Web Analytics Are Four-Dimensional Now (Or How Many Do You See?)


Share on LinkedIn

How many dimensions do you see when you do web analytics for your business? Three or four? Or more? Don’t stop short!

Back in the 90s web analytics were rather 1 dimensional, namely just traffic stats. Then web analytics became two dimensional. Do you remember “quadrant analysis”? Back then it seemed as if web pages could be described as being divided into four quadrants and web analysts wanted to know where to place links for greatest clickthroughs. A third dimension was added to web analytics, namely depth. We started referring to it as clickstream analysis. Funnel visualizations and tree-shaped visualizations of clickstream paths became available in web analytics solutions such as Omniture, Webtrends, and NetInsight, the solution provided by my employer, Unica.

Web analytics matured within these three dimensions when in 2005 the discussion switched over to key performance indicators (KPIs). You couldn’t listen to a presentation without hearing the advice that KPIs were the single best method for preventing “analysis paralysis”.

It is 2007 now, and web analytics have become four dimensional. What is the fourth dimension? The customer! We came to realize that web analytics is not just about the site after all, but it is really about the prospects and customers that visit our sites. We don’t just want to optimize our web pages, but we want to optimize the interaction with prospects and customers. Oh yes, web designers have known this for a long while. But web analysts still focused on KPIs, paths, funnels, yada, yada. Now, the tides have shifted. Behavioral targeting is in site (ha ha). Coremetrics’ LIVE profiles have been around for a while already. But did you also notice Omniture’s acquisition of TouchClarity, or Unica’s Affinium Interact solution all of which focus on personalizing the site’s interaction with it’s visitors based on previous behavior?

Speaking of previous behavior, it goes without saying that the 4th dimension needs to include the customer’s previous behavior in the offline space as much as possible. Otherwise, how could we hope to achieve customer-centricity and get the personalization right. Do you think?


  1. So when you say 4 dimensions you must be thinking as in 3-d / 4-d, right? Not as in multi-dimensional analysis / OLAP? Because the latter could be umpteen-dimensional, say Products x Customers x Referrers x campaign channel x bla bla.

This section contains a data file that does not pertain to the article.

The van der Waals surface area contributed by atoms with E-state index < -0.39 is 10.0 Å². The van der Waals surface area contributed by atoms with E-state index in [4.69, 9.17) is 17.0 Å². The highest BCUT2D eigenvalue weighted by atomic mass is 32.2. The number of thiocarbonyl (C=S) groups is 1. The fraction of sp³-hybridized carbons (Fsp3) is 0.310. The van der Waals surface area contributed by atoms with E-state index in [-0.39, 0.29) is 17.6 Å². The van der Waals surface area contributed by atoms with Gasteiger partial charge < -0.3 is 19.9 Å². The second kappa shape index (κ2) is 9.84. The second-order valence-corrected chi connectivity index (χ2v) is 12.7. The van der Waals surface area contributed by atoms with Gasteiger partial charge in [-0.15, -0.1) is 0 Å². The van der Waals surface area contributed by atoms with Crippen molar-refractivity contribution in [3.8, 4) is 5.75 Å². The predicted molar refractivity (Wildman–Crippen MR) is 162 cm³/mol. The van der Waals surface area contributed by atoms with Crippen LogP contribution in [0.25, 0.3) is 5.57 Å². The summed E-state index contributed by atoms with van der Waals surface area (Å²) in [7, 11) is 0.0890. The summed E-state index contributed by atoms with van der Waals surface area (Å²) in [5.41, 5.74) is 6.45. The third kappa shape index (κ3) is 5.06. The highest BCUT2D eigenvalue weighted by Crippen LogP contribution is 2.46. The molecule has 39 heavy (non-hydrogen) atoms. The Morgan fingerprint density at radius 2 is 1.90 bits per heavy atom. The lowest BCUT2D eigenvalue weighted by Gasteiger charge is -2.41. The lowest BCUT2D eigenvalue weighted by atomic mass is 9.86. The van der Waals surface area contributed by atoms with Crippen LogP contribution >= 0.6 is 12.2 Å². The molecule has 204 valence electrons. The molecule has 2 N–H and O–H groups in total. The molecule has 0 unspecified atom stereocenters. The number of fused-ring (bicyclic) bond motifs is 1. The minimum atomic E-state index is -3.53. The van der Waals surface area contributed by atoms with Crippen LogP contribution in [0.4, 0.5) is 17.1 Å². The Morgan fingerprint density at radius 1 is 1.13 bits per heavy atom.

2. I am afraid Jessica is missing the point and Arikan’s valuable and clear message about inclusion of the customer’s (prospect’s) previous behaviour has nothing to do with 3D, 4D or whatever you want to choose from that arena.

    It’s about customer behaviour, like he wrote, which in a way can be seen as multidimensional in itself.

    However, the number of dimensions is not that relevant at all .. as long as our speaking of 4D-analytics doesn’t warp the customer out of our B2B-space! 😉

    Let ‘s keep our feet on the ground and speak language that convince customers that we know what we’re talking about.


  3. I think Edwin is right on. Both views of “dimensions” have merrits. They are just different discussions. This essay was really about the customer behavior in all its facets and online+offline as Edwin underlined.

    Jessica is raising a very good point too thinking of OLAP style slicing and dicing of reports across “umpteen” dimensions. Such multi-dimensional segmentation of web analytics behavior is very useful to web analysts in order to find actionable insight. In fact my favorite web analytics solution is very good at that kind of right-click, drill-anywhere, slice by any dimension type analysis. 😎 .

    But I guess Edwin and I are saying that you could slice & dice all day long — if you didn’t include the customer dimension in your point of view — how good can the nuggets be that you will find in the end?

    Right on Edwin!


Please use comments to add value to the discussion. Maximum one link to an educational blog post or article. We will NOT PUBLISH brief comments like "good post," comments that mainly promote links, or comments with links to companies, products, or services.

Please enter your comment!
Please enter your name here